To sum up, it is important to pay attention to issues raised by the political parties to keep up with the political life of the country. On the other hand, while there is truth in both major American parties’ arguments about the minimum wage, when it comes to the problem of abortions, the parties mostly tend to use abstract speculations instead of providing meaningful and scientifically correct reasons. Thus, it should be kept in mind that the arguments of both parties can be aimed at distracting citizens from other issues, and should always be checked; alternative arguments and opinions should also be sought.

Works Cited

Hamermesh, Daniel S. “President Obama and the Minimum Wage – A Politico-Economic Bargain.” Intereconomics 48.2 (2013): 131-132. ProQuest. Web.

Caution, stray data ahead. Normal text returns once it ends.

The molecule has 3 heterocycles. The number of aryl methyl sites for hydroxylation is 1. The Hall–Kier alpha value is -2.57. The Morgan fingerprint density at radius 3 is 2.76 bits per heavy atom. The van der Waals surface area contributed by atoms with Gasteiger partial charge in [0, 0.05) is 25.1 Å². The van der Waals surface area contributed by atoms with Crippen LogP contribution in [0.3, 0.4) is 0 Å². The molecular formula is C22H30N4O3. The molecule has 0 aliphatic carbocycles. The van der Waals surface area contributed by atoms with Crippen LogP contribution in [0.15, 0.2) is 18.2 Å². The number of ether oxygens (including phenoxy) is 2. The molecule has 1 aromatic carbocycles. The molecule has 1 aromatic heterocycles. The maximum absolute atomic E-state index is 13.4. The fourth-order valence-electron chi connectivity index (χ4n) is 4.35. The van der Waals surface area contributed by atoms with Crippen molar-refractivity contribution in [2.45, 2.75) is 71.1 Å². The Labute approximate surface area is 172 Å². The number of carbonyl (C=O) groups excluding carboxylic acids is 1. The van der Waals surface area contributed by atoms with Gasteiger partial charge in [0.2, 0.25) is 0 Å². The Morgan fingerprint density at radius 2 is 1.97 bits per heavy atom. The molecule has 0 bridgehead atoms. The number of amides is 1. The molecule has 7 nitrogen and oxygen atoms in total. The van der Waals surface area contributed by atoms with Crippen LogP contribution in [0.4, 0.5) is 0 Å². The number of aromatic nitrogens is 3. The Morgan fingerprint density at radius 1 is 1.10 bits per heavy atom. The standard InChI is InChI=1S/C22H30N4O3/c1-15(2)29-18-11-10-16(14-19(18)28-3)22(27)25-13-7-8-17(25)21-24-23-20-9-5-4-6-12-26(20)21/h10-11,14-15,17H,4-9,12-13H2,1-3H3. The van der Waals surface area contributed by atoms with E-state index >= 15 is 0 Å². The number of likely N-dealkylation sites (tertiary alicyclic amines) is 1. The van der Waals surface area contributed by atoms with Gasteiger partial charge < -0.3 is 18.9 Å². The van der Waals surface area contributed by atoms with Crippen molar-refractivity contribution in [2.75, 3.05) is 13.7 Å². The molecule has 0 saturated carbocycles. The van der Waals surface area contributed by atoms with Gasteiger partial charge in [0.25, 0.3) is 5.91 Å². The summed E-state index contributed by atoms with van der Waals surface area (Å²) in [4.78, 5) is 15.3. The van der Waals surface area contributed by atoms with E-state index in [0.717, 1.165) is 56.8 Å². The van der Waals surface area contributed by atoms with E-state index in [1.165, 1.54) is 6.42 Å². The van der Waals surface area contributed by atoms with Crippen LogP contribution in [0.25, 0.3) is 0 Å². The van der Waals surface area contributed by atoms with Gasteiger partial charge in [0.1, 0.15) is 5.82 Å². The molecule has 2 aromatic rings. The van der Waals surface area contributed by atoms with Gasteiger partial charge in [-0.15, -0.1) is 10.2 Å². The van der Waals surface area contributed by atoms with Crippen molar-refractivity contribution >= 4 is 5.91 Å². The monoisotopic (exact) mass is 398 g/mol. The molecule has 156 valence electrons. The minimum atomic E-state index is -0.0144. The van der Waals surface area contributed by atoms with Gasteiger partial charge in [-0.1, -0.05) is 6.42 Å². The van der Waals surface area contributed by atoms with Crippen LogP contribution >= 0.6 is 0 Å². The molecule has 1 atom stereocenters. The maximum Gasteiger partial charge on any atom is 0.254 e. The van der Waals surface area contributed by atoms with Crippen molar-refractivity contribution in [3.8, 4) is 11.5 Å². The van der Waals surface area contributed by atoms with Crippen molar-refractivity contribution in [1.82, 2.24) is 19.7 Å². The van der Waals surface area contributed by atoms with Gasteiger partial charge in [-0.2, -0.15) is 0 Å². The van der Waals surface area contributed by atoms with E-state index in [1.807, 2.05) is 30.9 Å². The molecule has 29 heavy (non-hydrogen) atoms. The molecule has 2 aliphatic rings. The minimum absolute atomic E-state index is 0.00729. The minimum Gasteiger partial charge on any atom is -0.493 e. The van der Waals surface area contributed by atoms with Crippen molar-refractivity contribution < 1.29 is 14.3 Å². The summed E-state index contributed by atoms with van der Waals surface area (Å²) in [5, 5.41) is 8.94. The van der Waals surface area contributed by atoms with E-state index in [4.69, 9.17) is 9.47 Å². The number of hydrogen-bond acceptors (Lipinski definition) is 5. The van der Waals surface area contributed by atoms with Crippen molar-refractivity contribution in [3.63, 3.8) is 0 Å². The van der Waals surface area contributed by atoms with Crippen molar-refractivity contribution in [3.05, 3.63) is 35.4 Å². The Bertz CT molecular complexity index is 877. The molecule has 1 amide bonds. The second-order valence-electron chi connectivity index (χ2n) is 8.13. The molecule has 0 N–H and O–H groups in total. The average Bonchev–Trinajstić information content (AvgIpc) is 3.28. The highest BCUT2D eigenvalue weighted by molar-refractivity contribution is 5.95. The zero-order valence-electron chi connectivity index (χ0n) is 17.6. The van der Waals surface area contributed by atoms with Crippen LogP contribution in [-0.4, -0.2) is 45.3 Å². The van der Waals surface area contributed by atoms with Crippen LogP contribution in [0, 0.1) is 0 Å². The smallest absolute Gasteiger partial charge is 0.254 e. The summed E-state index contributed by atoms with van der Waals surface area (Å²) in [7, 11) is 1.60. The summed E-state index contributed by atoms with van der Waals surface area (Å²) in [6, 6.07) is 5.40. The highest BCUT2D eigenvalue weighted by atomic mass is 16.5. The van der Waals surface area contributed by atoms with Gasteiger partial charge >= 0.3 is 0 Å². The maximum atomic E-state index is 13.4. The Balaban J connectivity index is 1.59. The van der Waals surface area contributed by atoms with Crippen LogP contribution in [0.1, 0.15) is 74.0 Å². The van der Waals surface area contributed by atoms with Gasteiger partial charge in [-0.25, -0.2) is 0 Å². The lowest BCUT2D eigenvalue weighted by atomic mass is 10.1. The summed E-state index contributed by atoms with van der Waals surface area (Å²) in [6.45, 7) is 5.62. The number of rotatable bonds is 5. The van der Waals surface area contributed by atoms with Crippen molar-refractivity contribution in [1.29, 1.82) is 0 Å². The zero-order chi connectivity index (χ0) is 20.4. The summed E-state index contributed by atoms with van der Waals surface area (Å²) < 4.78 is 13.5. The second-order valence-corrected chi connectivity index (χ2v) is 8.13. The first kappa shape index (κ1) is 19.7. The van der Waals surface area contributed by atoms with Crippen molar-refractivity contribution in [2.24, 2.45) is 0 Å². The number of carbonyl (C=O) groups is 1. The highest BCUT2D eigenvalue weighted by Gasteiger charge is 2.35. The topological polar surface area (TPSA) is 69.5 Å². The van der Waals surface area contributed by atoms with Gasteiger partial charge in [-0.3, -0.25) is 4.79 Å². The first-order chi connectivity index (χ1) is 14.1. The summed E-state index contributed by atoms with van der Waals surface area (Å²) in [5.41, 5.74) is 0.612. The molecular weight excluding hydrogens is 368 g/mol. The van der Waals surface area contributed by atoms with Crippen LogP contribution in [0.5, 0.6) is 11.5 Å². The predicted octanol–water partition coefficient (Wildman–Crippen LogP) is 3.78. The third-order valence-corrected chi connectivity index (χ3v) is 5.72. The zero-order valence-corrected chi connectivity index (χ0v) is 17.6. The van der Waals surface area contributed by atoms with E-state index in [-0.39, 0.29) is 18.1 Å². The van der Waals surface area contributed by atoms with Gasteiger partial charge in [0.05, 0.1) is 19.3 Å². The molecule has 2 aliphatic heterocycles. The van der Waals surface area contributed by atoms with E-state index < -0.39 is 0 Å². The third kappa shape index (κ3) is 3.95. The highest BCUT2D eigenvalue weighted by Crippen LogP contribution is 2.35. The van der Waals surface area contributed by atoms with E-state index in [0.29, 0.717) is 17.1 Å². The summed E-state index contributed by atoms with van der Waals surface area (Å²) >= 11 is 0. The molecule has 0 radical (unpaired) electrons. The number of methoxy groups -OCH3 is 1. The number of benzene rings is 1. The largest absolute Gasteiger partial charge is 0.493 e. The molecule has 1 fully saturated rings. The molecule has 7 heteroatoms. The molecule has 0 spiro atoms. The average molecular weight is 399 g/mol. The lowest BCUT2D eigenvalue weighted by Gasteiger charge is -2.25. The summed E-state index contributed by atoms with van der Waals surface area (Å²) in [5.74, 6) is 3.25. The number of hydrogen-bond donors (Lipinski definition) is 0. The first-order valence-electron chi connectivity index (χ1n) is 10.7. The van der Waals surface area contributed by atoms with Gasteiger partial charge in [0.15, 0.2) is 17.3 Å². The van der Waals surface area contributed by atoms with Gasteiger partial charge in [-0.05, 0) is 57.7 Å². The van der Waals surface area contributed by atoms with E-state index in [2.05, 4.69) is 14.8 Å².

. n.d. Web.

It’s Time to Act on the Minimum Wage. n.d. Web.

Kelly, Erin. . 2015. Web.

. 2014. Web.

National Conference of State Legislatures. . 2015. Web.

. 2014. Web.

Schuldt, Robert, Davis Woodall, and Walter E. Block. “Drowning the Poor in Excessive Wages: the Problems of the Minimum Wage Law.” Humanomics 28.4 (2012): 258-269. Emerald Insight. Web.

The Fair Minimum Wage Act (H.R. 1010). 2015. Web.

Van Dijk, Marieke G., Armando Ahued Ortega, Xipatl Contreras, and Sandra G. García. “Stories behind the Statistics: A Review of Abortion-Related Deaths from 2005 to 2007 in Mexico City.” International Journal of Gynecology & Obstetrics 118.2 (2012): S87–S91. Science Direct. Web.

Wang, Jing, and Morley Gunderson. “Minimum Wage Effects on Employment and Wages: Dif‐in‐Dif Estimates from Eastern China.” International Journal of Manpower 33.8 (2012): 860-876. Emerald Insight. Web.